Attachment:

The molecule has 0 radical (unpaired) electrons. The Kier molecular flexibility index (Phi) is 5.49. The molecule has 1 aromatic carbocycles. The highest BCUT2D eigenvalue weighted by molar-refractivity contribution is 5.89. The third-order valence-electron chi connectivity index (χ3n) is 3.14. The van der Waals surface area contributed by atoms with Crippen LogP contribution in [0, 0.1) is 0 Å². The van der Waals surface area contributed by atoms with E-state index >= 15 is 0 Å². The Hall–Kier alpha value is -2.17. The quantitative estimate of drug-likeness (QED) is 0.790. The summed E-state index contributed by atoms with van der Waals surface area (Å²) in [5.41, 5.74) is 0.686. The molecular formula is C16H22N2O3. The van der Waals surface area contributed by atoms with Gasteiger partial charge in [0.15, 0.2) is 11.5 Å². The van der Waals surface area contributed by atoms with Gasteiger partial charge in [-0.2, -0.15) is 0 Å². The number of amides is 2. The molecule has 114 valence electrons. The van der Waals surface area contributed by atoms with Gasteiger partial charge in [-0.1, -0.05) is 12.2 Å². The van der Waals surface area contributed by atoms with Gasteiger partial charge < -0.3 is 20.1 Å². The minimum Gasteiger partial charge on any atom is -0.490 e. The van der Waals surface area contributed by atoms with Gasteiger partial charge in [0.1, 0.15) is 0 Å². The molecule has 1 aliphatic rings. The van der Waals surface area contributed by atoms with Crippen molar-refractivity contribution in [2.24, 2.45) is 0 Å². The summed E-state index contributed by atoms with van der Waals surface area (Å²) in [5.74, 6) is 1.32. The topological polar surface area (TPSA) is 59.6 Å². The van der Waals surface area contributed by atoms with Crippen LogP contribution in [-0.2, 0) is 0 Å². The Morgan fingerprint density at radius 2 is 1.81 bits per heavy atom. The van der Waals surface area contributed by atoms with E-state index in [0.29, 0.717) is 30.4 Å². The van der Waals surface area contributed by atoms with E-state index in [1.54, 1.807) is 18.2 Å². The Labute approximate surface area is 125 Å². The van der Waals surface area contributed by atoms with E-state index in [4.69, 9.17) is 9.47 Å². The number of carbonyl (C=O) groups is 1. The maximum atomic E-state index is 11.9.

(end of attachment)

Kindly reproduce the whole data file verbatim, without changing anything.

The molecule has 0 radical (unpaired) electrons. The Kier molecular flexibility index (Phi) is 5.49. The molecule has 1 aromatic carbocycles. The highest BCUT2D eigenvalue weighted by molar-refractivity contribution is 5.89. The third-order valence-electron chi connectivity index (χ3n) is 3.14. The van der Waals surface area contributed by atoms with Crippen LogP contribution in [0, 0.1) is 0 Å². The van der Waals surface area contributed by atoms with E-state index >= 15 is 0 Å². The Hall–Kier alpha value is -2.17. The quantitative estimate of drug-likeness (QED) is 0.790. The summed E-state index contributed by atoms with van der Waals surface area (Å²) in [5.41, 5.74) is 0.686. The molecular formula is C16H22N2O3. The van der Waals surface area contributed by atoms with Gasteiger partial charge in [0.15, 0.2) is 11.5 Å². The van der Waals surface area contributed by atoms with Gasteiger partial charge in [-0.2, -0.15) is 0 Å². The number of amides is 2. The molecule has 114 valence electrons. The van der Waals surface area contributed by atoms with Gasteiger partial charge in [-0.1, -0.05) is 12.2 Å². The van der Waals surface area contributed by atoms with Gasteiger partial charge < -0.3 is 20.1 Å². The minimum Gasteiger partial charge on any atom is -0.490 e. The van der Waals surface area contributed by atoms with Gasteiger partial charge in [0.1, 0.15) is 0 Å². The molecule has 1 aliphatic rings. The van der Waals surface area contributed by atoms with Crippen molar-refractivity contribution in [2.24, 2.45) is 0 Å². The summed E-state index contributed by atoms with van der Waals surface area (Å²) in [5.74, 6) is 1.32. The topological polar surface area (TPSA) is 59.6 Å². The van der Waals surface area contributed by atoms with Crippen LogP contribution in [-0.2, 0) is 0 Å². The Morgan fingerprint density at radius 2 is 1.81 bits per heavy atom. The van der Waals surface area contributed by atoms with E-state index in [0.29, 0.717) is 30.4 Å². The van der Waals surface area contributed by atoms with E-state index in [1.54, 1.807) is 18.2 Å². The Labute approximate surface area is 125 Å². The van der Waals surface area contributed by atoms with E-state index in [4.69, 9.17) is 9.47 Å². The number of carbonyl (C=O) groups is 1. The maximum atomic E-state index is 11.9.